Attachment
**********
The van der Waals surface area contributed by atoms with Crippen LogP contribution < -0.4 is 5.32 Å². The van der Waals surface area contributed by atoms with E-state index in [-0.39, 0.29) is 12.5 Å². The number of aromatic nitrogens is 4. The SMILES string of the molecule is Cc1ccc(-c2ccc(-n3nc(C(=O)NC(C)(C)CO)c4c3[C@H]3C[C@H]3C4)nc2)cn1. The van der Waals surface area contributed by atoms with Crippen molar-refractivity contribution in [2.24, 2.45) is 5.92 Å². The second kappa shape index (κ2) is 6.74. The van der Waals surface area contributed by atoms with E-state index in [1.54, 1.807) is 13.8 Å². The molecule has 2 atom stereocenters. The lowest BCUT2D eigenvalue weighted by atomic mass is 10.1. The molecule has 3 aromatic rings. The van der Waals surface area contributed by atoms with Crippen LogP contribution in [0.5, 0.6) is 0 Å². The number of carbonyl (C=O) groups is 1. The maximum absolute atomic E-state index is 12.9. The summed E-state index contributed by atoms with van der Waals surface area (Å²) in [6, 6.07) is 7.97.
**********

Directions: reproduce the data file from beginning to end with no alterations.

The van der Waals surface area contributed by atoms with Crippen LogP contribution < -0.4 is 5.32 Å². The van der Waals surface area contributed by atoms with E-state index in [-0.39, 0.29) is 12.5 Å². The number of aromatic nitrogens is 4. The SMILES string of the molecule is Cc1ccc(-c2ccc(-n3nc(C(=O)NC(C)(C)CO)c4c3[C@H]3C[C@H]3C4)nc2)cn1. The van der Waals surface area contributed by atoms with Crippen molar-refractivity contribution in [2.24, 2.45) is 5.92 Å². The second kappa shape index (κ2) is 6.74. The van der Waals surface area contributed by atoms with E-state index in [1.54, 1.807) is 13.8 Å². The molecule has 2 atom stereocenters. The lowest BCUT2D eigenvalue weighted by atomic mass is 10.1. The molecule has 3 aromatic rings. The van der Waals surface area contributed by atoms with Crippen LogP contribution in [0.5, 0.6) is 0 Å². The number of carbonyl (C=O) groups is 1. The maximum absolute atomic E-state index is 12.9. The summed E-state index contributed by atoms with van der Waals surface area (Å²) in [6, 6.07) is 7.97.